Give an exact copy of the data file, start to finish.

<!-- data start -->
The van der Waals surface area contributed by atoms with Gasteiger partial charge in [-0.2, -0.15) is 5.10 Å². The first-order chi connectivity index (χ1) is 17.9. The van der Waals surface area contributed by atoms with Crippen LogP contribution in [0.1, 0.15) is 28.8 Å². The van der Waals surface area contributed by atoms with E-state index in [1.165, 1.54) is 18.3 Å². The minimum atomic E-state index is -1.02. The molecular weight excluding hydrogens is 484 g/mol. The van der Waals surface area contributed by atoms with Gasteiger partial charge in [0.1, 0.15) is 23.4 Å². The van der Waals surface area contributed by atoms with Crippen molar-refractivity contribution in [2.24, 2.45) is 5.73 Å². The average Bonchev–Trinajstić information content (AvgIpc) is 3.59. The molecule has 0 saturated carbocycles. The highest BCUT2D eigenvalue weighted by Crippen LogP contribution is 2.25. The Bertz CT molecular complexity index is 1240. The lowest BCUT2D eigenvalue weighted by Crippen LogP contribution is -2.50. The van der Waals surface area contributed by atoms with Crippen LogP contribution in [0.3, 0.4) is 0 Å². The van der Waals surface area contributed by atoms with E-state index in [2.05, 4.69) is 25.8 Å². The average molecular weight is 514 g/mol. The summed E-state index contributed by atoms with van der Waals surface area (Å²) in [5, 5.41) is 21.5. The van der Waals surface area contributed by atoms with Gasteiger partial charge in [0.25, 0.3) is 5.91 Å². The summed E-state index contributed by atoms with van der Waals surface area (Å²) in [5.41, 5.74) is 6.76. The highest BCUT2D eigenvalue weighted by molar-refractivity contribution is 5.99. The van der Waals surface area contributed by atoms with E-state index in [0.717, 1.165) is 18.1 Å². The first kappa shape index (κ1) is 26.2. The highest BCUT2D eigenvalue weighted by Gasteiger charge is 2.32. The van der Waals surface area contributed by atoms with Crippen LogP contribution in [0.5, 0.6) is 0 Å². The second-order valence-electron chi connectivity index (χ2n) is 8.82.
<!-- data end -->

The van der Waals surface area contributed by atoms with Gasteiger partial charge in [-0.2, -0.15) is 5.10 Å². The first-order chi connectivity index (χ1) is 17.9. The van der Waals surface area contributed by atoms with Crippen LogP contribution in [0.1, 0.15) is 28.8 Å². The van der Waals surface area contributed by atoms with E-state index in [1.165, 1.54) is 18.3 Å². The minimum atomic E-state index is -1.02. The molecular weight excluding hydrogens is 484 g/mol. The van der Waals surface area contributed by atoms with Gasteiger partial charge in [0.1, 0.15) is 23.4 Å². The van der Waals surface area contributed by atoms with Crippen molar-refractivity contribution in [2.24, 2.45) is 5.73 Å². The average Bonchev–Trinajstić information content (AvgIpc) is 3.59. The molecule has 0 saturated carbocycles. The highest BCUT2D eigenvalue weighted by Crippen LogP contribution is 2.25. The Bertz CT molecular complexity index is 1240. The lowest BCUT2D eigenvalue weighted by Crippen LogP contribution is -2.50. The van der Waals surface area contributed by atoms with Crippen LogP contribution in [0.3, 0.4) is 0 Å². The van der Waals surface area contributed by atoms with E-state index in [2.05, 4.69) is 25.8 Å². The average molecular weight is 514 g/mol. The summed E-state index contributed by atoms with van der Waals surface area (Å²) in [5, 5.41) is 21.5. The van der Waals surface area contributed by atoms with Gasteiger partial charge in [0.25, 0.3) is 5.91 Å². The summed E-state index contributed by atoms with van der Waals surface area (Å²) in [5.41, 5.74) is 6.76. The highest BCUT2D eigenvalue weighted by molar-refractivity contribution is 5.99. The van der Waals surface area contributed by atoms with E-state index in [0.717, 1.165) is 18.1 Å². The first kappa shape index (κ1) is 26.2. The highest BCUT2D eigenvalue weighted by Gasteiger charge is 2.32. The van der Waals surface area contributed by atoms with Crippen LogP contribution in [0.5, 0.6) is 0 Å². The second-order valence-electron chi connectivity index (χ2n) is 8.82.